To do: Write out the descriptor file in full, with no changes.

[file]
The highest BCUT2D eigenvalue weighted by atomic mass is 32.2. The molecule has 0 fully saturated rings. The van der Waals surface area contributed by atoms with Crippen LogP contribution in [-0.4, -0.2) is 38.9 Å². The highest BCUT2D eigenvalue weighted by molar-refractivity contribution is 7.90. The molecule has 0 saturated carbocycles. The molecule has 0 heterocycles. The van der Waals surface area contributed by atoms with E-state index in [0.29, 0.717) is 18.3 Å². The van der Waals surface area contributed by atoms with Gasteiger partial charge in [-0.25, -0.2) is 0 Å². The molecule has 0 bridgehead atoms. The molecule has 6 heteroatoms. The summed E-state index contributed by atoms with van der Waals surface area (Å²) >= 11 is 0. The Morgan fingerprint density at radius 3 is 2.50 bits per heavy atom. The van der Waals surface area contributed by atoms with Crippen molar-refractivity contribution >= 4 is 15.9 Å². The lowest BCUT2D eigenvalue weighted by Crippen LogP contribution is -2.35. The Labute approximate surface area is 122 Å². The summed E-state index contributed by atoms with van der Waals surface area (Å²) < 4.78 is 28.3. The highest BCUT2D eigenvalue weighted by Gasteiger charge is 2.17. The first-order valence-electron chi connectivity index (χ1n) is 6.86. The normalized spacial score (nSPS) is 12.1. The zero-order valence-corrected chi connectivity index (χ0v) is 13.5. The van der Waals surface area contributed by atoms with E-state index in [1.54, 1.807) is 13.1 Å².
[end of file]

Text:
The highest BCUT2D eigenvalue weighted by atomic mass is 32.2. The molecule has 0 fully saturated rings. The van der Waals surface area contributed by atoms with Crippen LogP contribution in [-0.4, -0.2) is 38.9 Å². The highest BCUT2D eigenvalue weighted by molar-refractivity contribution is 7.90. The molecule has 0 saturated carbocycles. The molecule has 0 heterocycles. The van der Waals surface area contributed by atoms with E-state index in [0.29, 0.717) is 18.3 Å². The van der Waals surface area contributed by atoms with Gasteiger partial charge in [-0.25, -0.2) is 0 Å². The molecule has 0 bridgehead atoms. The molecule has 6 heteroatoms. The summed E-state index contributed by atoms with van der Waals surface area (Å²) >= 11 is 0. The Morgan fingerprint density at radius 3 is 2.50 bits per heavy atom. The van der Waals surface area contributed by atoms with Crippen molar-refractivity contribution >= 4 is 15.9 Å². The lowest BCUT2D eigenvalue weighted by Crippen LogP contribution is -2.35. The Labute approximate surface area is 122 Å². The summed E-state index contributed by atoms with van der Waals surface area (Å²) < 4.78 is 28.3. The highest BCUT2D eigenvalue weighted by Gasteiger charge is 2.17. The first-order valence-electron chi connectivity index (χ1n) is 6.86. The normalized spacial score (nSPS) is 12.1. The zero-order valence-corrected chi connectivity index (χ0v) is 13.5. The van der Waals surface area contributed by atoms with E-state index in [1.54, 1.807) is 13.1 Å².